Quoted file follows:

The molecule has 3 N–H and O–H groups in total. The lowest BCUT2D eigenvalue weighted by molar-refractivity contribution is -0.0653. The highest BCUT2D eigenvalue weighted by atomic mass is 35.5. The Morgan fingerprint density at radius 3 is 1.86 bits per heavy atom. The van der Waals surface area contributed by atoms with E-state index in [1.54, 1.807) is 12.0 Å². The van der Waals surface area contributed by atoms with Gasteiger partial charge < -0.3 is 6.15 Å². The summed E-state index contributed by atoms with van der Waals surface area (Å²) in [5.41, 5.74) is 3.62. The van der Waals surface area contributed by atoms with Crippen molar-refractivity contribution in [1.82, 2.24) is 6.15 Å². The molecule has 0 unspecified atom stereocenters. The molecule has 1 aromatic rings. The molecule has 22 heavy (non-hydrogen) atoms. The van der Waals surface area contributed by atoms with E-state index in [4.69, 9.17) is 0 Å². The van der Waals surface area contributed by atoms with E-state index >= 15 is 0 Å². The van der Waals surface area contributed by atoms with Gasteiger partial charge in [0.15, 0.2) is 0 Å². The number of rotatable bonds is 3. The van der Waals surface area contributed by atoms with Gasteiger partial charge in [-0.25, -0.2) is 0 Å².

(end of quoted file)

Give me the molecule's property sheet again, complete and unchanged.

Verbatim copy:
The molecule has 3 N–H and O–H groups in total. The lowest BCUT2D eigenvalue weighted by molar-refractivity contribution is -0.0653. The highest BCUT2D eigenvalue weighted by atomic mass is 35.5. The Morgan fingerprint density at radius 3 is 1.86 bits per heavy atom. The van der Waals surface area contributed by atoms with E-state index in [1.54, 1.807) is 12.0 Å². The van der Waals surface area contributed by atoms with Gasteiger partial charge < -0.3 is 6.15 Å². The summed E-state index contributed by atoms with van der Waals surface area (Å²) in [5.41, 5.74) is 3.62. The van der Waals surface area contributed by atoms with Crippen molar-refractivity contribution in [1.82, 2.24) is 6.15 Å². The molecule has 0 unspecified atom stereocenters. The molecule has 1 aromatic rings. The molecule has 22 heavy (non-hydrogen) atoms. The van der Waals surface area contributed by atoms with E-state index in [4.69, 9.17) is 0 Å². The van der Waals surface area contributed by atoms with E-state index >= 15 is 0 Å². The van der Waals surface area contributed by atoms with Gasteiger partial charge in [0.15, 0.2) is 0 Å². The number of rotatable bonds is 3. The van der Waals surface area contributed by atoms with Gasteiger partial charge in [-0.25, -0.2) is 0 Å².